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The Art of Saying Thank You

The other day, I spoke to an employer who was feeling depressed because he thought that his interview went well but that the candidate did not send him an email saying thanks for his time. He started thinking he was antiquated, so I got thinking, both as a candidate and as an employer, about how each side might feel afterward and how we could work to create a professional rapport.

Of course, saying thank you is courteous and appropriate. However, employers and candidates frequently need to remember to do this after holding interviews. This may cause one side to lose trust in the other since there is so much emotion throughout the interview. Whenever someone gives you a gift, a compliment, or even helps, you say "thank you.”

It is a social norm, applicable in personal and professional relationships, and shows your appreciation for the time and consideration of the opportunity. Please take the time to write thank you emails to candidates after interviewing them. You can even automate emails when preparing for interviews since we know you have plenty on your mind.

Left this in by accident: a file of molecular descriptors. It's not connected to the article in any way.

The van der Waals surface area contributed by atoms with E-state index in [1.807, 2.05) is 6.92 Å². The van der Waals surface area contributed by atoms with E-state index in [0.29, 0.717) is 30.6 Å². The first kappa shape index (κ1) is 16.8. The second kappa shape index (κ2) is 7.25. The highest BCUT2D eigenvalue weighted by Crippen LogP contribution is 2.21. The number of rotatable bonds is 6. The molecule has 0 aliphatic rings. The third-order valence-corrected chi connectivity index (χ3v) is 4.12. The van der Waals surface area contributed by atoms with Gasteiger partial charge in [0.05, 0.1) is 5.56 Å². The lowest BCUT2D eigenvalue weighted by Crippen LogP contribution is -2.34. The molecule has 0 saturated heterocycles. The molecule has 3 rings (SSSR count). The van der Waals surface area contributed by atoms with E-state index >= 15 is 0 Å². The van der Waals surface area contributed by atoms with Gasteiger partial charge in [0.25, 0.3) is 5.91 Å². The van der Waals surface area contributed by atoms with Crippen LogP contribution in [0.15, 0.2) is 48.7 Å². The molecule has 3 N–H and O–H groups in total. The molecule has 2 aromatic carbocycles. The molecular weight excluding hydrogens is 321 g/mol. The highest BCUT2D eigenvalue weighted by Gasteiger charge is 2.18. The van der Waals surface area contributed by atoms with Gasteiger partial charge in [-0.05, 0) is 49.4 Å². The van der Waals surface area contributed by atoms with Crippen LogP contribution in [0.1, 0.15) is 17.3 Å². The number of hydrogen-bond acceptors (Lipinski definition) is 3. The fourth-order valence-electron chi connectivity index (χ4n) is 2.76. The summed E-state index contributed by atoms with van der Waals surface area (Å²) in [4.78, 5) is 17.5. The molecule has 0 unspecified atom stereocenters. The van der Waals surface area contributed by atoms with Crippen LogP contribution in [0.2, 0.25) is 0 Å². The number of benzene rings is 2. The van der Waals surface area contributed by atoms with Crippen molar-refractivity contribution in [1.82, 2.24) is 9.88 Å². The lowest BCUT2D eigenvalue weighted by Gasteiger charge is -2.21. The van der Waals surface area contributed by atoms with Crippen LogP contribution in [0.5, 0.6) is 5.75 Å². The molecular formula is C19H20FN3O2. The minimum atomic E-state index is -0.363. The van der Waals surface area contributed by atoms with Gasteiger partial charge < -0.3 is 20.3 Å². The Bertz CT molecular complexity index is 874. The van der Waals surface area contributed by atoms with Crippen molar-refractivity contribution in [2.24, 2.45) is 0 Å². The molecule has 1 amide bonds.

Thanking candidates ASAP will ensure it is not a second thought for your hiring decision, making them feel appreciated. It is also the perfect way to find out when they will make their decision or even ask them if they have any questions they did not get answered (nerves do happen).

Candidates may use email to thank their employers for interviewing them. This can be an excellent way to express gratitude and appreciation after an employer interview you. Of course, say thank you personally in the post-interview conversation. When thanking employers, candidates should focus on showing gratitude. However, feel free to ask about the following steps following the interview if it needs to be discussed or ask additional questions.

Sometimes, it is the small things, but saying "thank you" could be what helps you get a job. This is especially true if there are many applicants. It is an easy, effective way to demonstrate respect and foster relationships in our great industry. We all tend to overuse it, but it does make a difference.


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